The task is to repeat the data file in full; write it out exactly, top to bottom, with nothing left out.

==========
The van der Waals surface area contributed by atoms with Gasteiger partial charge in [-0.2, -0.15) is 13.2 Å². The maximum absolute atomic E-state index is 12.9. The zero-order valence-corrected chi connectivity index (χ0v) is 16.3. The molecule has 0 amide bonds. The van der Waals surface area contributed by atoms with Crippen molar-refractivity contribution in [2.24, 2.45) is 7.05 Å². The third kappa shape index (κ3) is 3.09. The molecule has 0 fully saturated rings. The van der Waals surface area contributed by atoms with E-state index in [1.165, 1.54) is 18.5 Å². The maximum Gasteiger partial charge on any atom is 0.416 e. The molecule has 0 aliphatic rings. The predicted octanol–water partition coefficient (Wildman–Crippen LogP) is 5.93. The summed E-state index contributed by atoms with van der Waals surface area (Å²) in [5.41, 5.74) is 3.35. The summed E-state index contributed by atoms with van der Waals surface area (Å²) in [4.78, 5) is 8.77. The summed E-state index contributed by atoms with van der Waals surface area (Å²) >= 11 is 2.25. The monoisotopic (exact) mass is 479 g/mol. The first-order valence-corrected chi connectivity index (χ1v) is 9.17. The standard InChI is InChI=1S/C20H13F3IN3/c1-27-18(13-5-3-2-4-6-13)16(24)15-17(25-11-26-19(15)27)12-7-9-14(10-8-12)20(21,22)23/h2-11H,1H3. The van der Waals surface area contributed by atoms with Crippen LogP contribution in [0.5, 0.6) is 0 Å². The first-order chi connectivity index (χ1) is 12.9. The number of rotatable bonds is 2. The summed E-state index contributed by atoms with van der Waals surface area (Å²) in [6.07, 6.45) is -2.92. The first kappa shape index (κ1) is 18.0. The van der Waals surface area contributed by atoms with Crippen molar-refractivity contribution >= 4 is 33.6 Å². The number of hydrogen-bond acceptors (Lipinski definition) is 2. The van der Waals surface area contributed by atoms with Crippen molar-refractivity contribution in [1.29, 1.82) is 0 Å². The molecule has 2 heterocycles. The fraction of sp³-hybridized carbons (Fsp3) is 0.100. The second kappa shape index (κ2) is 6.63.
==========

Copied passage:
The van der Waals surface area contributed by atoms with Gasteiger partial charge in [-0.2, -0.15) is 13.2 Å². The maximum absolute atomic E-state index is 12.9. The zero-order valence-corrected chi connectivity index (χ0v) is 16.3. The molecule has 0 amide bonds. The van der Waals surface area contributed by atoms with Crippen molar-refractivity contribution in [2.24, 2.45) is 7.05 Å². The third kappa shape index (κ3) is 3.09. The molecule has 0 fully saturated rings. The van der Waals surface area contributed by atoms with E-state index in [1.165, 1.54) is 18.5 Å². The maximum Gasteiger partial charge on any atom is 0.416 e. The molecule has 0 aliphatic rings. The predicted octanol–water partition coefficient (Wildman–Crippen LogP) is 5.93. The summed E-state index contributed by atoms with van der Waals surface area (Å²) in [5.41, 5.74) is 3.35. The summed E-state index contributed by atoms with van der Waals surface area (Å²) in [4.78, 5) is 8.77. The summed E-state index contributed by atoms with van der Waals surface area (Å²) >= 11 is 2.25. The monoisotopic (exact) mass is 479 g/mol. The first-order valence-corrected chi connectivity index (χ1v) is 9.17. The standard InChI is InChI=1S/C20H13F3IN3/c1-27-18(13-5-3-2-4-6-13)16(24)15-17(25-11-26-19(15)27)12-7-9-14(10-8-12)20(21,22)23/h2-11H,1H3. The van der Waals surface area contributed by atoms with Crippen LogP contribution in [0.5, 0.6) is 0 Å². The first-order chi connectivity index (χ1) is 12.9. The number of rotatable bonds is 2. The summed E-state index contributed by atoms with van der Waals surface area (Å²) in [6.07, 6.45) is -2.92. The first kappa shape index (κ1) is 18.0. The van der Waals surface area contributed by atoms with Crippen molar-refractivity contribution >= 4 is 33.6 Å². The number of hydrogen-bond acceptors (Lipinski definition) is 2. The van der Waals surface area contributed by atoms with Crippen molar-refractivity contribution in [1.29, 1.82) is 0 Å². The molecule has 2 heterocycles. The fraction of sp³-hybridized carbons (Fsp3) is 0.100. The second kappa shape index (κ2) is 6.63.